On August 3, Judge Edgardo Ramos of the Southern District of New York denied hospital defendants’ motions to dismiss in United States ex rel. Kane v. Healthfirst, Inc., et al., No. 11 CIV 2325 (S.D.N.Y. Aug. 3, 2015), keeping alive a much-followed whistleblower case accusing several New York hospitals of violating the FCA by failing to report and return “identified” overpayments within 60 days as prescribed by the Affordable Care Act. The SDNY decision represents the first court interpretation of the hotly debated meaning of the term “identified” in the 60-day rule. Judge Ramos found that an overpayment is identified “when a provider is put on notice of a potential overpayment,” not, as argued by the hospitals, when “an overpayment is conclusively ascertained.” Id. at 23.
The defendants had argued that mere notice of potential overpayments was not sufficient to trigger application of the 60-day rule because the term “identified” means to be “classified with certainty.” Id. at 17. According to the defendants, a February 2011 email and spreadsheet prepared by relator Kane did not classify any overpayment with certainty because the spreadsheet was merely a preliminary analysis of potential claims. Id. The court rejected this reasoning, instead accepting DOJ’s alternative definition of “identified” that would be satisfied where a person is “put on notice” that a claim may have been overpaid. Id.
In reaching its conclusion, the court also discarded the hospitals’ argument that the DOJ’s definition would place an “unworkable burden” on providers who would be forced to conduct an onerous review, audit, and reimbursement process of potentially thousands of claims in a narrow 60-day period to avoid the FCA’s excessive penalties. Id. at 23-24. The court acknowledged the burden and “demanding standard of compliance” its interpretation could impose on providers, noting specifically that its definition of “identified” technically establishes an obligation “even where a provider receives an email like [relator’s], struggles to conduct an internal audit, and reports its efforts to the Government within the sixty-day window, but has yet to isolate and return all overpayments sixty one days after being put on notice.” Id. Nonetheless, the court opined that “prosecutorial discretion would counsel against the institution of enforcement actions aimed at well-intentioned healthcare providers working with reasonable haste to address erroneous overpayments” and stated that such cases would be “inconsistent with the spirit of the law and . . . unlikely to succeed.” Id. at 25-26.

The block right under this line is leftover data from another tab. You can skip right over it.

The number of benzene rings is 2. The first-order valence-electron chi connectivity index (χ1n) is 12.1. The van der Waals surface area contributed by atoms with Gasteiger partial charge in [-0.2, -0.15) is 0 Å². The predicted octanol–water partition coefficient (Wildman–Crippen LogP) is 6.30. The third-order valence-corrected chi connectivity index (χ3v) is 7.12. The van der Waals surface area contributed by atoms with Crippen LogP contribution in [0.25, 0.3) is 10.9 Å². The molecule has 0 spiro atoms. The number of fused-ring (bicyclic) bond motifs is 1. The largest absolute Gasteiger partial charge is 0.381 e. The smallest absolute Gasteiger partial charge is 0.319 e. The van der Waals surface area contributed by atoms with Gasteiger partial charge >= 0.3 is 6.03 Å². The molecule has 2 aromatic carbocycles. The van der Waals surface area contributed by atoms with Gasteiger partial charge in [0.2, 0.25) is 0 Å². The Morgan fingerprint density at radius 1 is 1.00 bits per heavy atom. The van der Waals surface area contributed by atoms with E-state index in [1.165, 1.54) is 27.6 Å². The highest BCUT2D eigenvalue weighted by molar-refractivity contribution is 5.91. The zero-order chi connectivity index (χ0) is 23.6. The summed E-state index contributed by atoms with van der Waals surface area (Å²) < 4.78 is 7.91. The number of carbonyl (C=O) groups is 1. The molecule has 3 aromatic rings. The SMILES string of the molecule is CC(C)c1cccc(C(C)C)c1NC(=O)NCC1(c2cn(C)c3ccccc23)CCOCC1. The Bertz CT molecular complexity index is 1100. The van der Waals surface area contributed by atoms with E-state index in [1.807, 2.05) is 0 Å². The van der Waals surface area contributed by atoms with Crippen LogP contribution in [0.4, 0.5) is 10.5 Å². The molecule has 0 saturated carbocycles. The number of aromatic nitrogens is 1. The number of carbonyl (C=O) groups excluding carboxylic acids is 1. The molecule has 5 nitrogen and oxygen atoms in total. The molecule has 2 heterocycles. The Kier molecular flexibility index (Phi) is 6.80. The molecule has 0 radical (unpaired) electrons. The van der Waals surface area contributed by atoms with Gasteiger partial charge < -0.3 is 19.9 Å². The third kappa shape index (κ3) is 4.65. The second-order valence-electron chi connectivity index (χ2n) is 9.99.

The Healthfirst case undoubtedly will be an influential decision among many courts facing similar issues as the government continues its pursuit of violations of the 60-day rule.